Denmark is a country in Scandinavia, somewhat southwest of Sweden and south of Norway with northern Germany as its southern border made famous by its ubiquitous pastries.
The United Kingdom of Denmark shares strong cultural and linguistic links with its neighbours Sweden and Norway.
From the 8th to the 10th centuries the Danes, the Swedes and the Norwegians were collectively known as the Vikings who terrorised, invaded, colonised or otherwise made their presence known in most of the inhabited countries in Europe in turn.
They were famed as great seafarers and explorers, conquering many regions of England under what is referred to as the Danelaw.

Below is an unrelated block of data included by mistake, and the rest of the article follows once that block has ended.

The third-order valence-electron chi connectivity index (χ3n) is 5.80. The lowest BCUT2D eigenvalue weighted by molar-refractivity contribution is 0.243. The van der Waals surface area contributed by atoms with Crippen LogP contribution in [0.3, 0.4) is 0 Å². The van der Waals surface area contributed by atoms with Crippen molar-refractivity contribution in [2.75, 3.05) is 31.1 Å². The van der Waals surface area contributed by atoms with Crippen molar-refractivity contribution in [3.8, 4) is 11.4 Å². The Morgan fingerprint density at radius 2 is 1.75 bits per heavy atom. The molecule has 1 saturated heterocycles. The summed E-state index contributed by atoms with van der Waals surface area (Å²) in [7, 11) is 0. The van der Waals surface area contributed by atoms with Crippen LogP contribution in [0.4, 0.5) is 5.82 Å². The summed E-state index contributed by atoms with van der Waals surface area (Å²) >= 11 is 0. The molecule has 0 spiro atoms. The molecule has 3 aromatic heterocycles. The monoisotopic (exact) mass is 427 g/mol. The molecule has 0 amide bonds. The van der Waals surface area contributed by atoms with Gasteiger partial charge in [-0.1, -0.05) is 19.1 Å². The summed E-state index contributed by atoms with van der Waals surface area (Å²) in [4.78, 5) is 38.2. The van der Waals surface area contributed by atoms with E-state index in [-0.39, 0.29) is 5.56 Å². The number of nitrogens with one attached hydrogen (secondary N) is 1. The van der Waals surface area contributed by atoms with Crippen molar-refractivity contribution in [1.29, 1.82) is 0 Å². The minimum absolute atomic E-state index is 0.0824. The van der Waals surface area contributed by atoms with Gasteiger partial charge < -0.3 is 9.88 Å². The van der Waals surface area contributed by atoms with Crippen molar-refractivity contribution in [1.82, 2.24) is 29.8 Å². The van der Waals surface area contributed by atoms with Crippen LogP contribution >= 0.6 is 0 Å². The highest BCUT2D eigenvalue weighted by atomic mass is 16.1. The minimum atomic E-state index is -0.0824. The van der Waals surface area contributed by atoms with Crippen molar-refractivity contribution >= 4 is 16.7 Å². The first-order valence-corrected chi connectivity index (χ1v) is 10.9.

United and Christianised in around 965 by Harald Bluetooth it is believed that Denmark became Christian for political reasons so as not to get invaded by the rising Christian power in Europe.
The cuisine of Denmark, like that of the rest of Scandinavia and northern Germany consists of large quantities of fish and meat.
Smørrebrød, (left) originally smør og brød, (butter and bread) consists of a piece of rugbrød (buttered rye bread), a dense, dark brown bread with a pålæg (topping) that can consist of a multitude of commercial or homemade meat, fish and cheese items. These are then pyntet (decorated) with suitable accompaniments, to create tasty and visually appealing sandwiches.
Hot meals traditionally consist of ground meats, such as frikadeller (meat balls), or of more substantial meat and fish dishes such as flæskesteg (roast pork with crackling) or kogt torsk (poached cod) with mustard sauce.